MacBook Pro Overview Updated February 2, 2017

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Apple finally updated its MacBook Pro range in October 2016 – the first major update since the original Retina models in 2012. The main changes include:

  • Skylake processors
  • Radeon Pro GPUs (15-inch models only)
  • Faster PCIe SSDs in capacities up to 2TB
  • Improved display, with greater brightness & contrast, and a wider color gamut
  • Four USB-C sockets incorporating Thunderbolt 3 (replacing all older ports except the headphone jack)
  • Touch Bar replacement for hardware function keys (a Retina OLED display)
  • Touch ID power button for log ins, Apple Pay
  • Larger Force Touch trackpad
  • 2nd-generation butterfly keyboard
  • Smaller and slimmer form-factor
  • Space Gray color option in addition to the usual silver

2016 MacBook Pro

The flagship is the 15-inch MacBook Pro with Touch Bar, available in two standard specs: a 2.6GHz Core i7 processor, Radeon Pro 450 GPU and 256GB PCIe SSD, and a 2.7GHz Core i7 processor with Radeon 455 GPU and 512GB PCIe SSD. This can be maxed-out with a build-to-order 2.9GHz i7 CPU, Radeon Pro 460 with 4GB memory and 2TB PCIe SSD. All models have 16GB RAM and four USB-C/Thunderbolt 3 ports. Pricing starts at $2399.

The 13-inch MacBook Pro with Touch Bar is also available in two models: a 2.9GHz Core i5 CPU, Intel Iris 550 GPU and 256GB PCIe SSD, and a 2.9GHz Core i5 SSD, the same Intel Iris 550 GPU and 512GB PCIe SSD. Both models have 8GB RAM. The maxed-out version offers a 3.3GHz i7 CPU, 16GB RAM and 1TB PCIe SSD, but there’s no option for a discrete GPU. All models have four USB-C/Thunderbolt 3 ports. Pricing starts at $1799.

Additionally, Apple launched a new 13-inch MacBook Pro without the Touch Bar, with a 2GHz i5 CPU, Intel Iris 540 GPU, 256GB PCIe SSD and just two USB-C/Thunderbolt 3 ports.

Older models

Premiered in 2012 as a successor to the MacBook Pro, the MacBook Pro with Retina Display is sold in 13.3″ (2560×1600-pixel) and 15.4″ (2880×1800-pixel) versions.

Non-Retina models (discontinued)

First released in 2006 and last redesigned in 2008, the non-Retina MacBook Pro was at one time known as the ‘MacBook,’ and remained on sale right up until the launch of the 2016 models.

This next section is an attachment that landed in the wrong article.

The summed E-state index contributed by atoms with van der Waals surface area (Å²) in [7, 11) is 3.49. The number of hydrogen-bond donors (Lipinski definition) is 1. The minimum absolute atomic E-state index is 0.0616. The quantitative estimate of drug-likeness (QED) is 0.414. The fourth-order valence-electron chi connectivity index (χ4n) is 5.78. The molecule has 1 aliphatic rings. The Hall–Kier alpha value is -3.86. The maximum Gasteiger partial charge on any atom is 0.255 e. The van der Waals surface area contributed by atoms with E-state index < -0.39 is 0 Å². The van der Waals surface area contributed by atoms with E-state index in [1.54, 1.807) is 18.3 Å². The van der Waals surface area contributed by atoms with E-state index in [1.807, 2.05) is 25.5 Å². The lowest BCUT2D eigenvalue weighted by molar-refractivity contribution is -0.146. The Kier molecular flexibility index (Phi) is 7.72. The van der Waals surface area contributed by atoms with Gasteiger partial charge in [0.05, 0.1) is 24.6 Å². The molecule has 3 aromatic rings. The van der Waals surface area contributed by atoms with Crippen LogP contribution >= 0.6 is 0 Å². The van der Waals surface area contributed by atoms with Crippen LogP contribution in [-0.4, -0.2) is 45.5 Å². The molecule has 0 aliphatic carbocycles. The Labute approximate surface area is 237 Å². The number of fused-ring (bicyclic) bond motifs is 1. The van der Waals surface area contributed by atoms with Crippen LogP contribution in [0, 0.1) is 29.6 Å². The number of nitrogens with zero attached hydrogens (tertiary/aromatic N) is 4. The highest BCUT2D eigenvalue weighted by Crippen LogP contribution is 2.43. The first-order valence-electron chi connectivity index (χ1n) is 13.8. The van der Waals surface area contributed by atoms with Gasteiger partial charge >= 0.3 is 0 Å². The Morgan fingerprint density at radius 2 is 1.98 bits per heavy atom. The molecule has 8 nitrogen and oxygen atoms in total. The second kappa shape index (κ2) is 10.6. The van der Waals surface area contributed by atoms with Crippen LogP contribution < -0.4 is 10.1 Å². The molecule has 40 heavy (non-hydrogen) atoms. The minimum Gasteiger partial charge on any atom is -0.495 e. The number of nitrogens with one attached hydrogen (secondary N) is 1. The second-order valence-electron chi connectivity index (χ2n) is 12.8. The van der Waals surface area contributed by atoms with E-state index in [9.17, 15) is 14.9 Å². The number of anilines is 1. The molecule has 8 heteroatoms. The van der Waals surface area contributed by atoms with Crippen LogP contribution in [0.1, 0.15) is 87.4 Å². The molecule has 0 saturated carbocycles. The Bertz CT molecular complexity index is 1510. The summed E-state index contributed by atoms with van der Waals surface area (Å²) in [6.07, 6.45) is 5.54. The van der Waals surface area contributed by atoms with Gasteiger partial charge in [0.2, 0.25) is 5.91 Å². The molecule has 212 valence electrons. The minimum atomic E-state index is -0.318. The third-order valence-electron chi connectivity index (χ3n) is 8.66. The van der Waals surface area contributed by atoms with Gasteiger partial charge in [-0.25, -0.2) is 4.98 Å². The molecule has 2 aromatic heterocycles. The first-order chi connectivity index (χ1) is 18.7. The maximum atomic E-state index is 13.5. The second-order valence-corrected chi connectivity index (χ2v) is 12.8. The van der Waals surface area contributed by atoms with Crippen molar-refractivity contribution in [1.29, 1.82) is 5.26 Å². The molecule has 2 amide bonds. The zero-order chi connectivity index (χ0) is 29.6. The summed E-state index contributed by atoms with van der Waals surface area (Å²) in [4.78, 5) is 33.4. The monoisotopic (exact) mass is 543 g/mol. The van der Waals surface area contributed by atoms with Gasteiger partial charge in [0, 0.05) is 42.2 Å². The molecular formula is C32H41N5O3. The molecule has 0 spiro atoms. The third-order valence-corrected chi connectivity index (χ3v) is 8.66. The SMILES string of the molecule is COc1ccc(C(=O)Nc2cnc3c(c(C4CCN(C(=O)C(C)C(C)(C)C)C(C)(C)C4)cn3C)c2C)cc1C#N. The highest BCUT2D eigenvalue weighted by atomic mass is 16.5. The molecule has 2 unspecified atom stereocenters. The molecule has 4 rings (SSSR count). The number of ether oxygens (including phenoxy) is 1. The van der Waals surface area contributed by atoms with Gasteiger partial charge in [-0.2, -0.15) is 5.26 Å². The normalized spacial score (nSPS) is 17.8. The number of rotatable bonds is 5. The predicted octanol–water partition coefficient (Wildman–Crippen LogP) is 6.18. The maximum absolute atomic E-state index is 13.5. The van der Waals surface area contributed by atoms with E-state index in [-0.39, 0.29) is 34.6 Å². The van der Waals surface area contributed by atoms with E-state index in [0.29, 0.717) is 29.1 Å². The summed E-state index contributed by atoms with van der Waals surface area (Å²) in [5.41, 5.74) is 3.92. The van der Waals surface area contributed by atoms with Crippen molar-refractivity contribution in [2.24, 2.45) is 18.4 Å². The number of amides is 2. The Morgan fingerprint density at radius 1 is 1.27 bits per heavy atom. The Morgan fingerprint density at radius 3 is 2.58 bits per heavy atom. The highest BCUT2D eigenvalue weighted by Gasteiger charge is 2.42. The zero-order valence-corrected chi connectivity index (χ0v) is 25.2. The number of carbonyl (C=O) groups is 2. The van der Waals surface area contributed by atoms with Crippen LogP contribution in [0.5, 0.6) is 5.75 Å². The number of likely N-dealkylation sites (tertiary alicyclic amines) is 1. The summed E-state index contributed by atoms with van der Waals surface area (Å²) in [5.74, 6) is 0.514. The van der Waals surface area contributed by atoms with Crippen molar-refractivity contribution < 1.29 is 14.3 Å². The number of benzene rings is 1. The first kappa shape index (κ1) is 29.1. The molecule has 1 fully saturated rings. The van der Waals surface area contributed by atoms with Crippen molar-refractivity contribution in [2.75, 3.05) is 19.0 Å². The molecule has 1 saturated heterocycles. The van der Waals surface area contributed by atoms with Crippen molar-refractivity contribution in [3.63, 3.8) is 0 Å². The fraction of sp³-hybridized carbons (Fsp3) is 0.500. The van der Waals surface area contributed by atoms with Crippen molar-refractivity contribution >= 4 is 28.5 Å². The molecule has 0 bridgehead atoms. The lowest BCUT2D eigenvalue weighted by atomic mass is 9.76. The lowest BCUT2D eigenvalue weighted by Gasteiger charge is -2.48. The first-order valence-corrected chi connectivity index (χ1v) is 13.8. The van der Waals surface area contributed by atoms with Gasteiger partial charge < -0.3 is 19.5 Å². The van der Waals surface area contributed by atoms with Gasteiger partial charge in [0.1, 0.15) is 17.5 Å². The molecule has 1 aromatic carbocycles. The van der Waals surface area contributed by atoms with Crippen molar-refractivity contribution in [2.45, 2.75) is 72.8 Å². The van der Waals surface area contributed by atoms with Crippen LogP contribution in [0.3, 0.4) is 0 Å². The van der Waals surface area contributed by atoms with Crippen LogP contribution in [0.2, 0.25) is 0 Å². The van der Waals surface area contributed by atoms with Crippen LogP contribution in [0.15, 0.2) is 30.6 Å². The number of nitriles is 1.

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MacBook Pro Stories February 2

AAPL: 128.53

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After what felt like an incredibly long wait, Apple refreshed its MacBook Pro lineup last fall, bringing a new design, improved specifications, and the new Touch Bar. The biggest change to some users, however, has been the switch to USB-C. Following suit from the 12-inch MacBook, the new MacBook Pros switched entirely to USB-C with the refresh.

While the switch to USB-C brings a handful of benefits, there are some users who are still longing for legacy ports.

If you could add one port back to the new MacBook Pro, what would it be?

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MacBook Pro Stories February 1

AAPL: 128.75

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9to5toys 

MacBook Pro Stories January 31

AAPL: 121.35

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These days, the SIM could be an embedded virtual one instead ...
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Apple has been toying with LTE-enabled MacBooks for many years. It even created a prototype MacBook Pro with a SIM slot and cellular antenna way back in 2007.

These days, doing so would be far neater, the latest Apple patent showing how the antenna could be hidden within the hinge mechanism, and an embedded virtual SIM could eliminate the physical one illustrated above. While the company has so far argued that using an iPhone’s WiFi hotspot or carrying an iPad provide plenty of options for mobile Internet use, the threat of competition from LTE-capable Windows laptops might just provide the nudge needed to change Apple’s mind …

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MacBook Pro Stories January 30

AAPL: 121.63

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Apple discontinued its Thunderbolt Display last summer after five years on the market, and now Apple recommends the LG UltraFine 5K Display ($974 through March 31, regular $1299.99) for new MacBook Pro customers. While the industrial design doesn’t match Apple’s hardware, the UltraFine 5K screen is Retina resolution like 5K iMacs and connects using the new Thunderbolt 3 I/O.

LG UltraFine 5K Display has a critical usability issue, however, that doesn’t affect other external monitors: the hardware can become unusable when located within 2 meters of a router.

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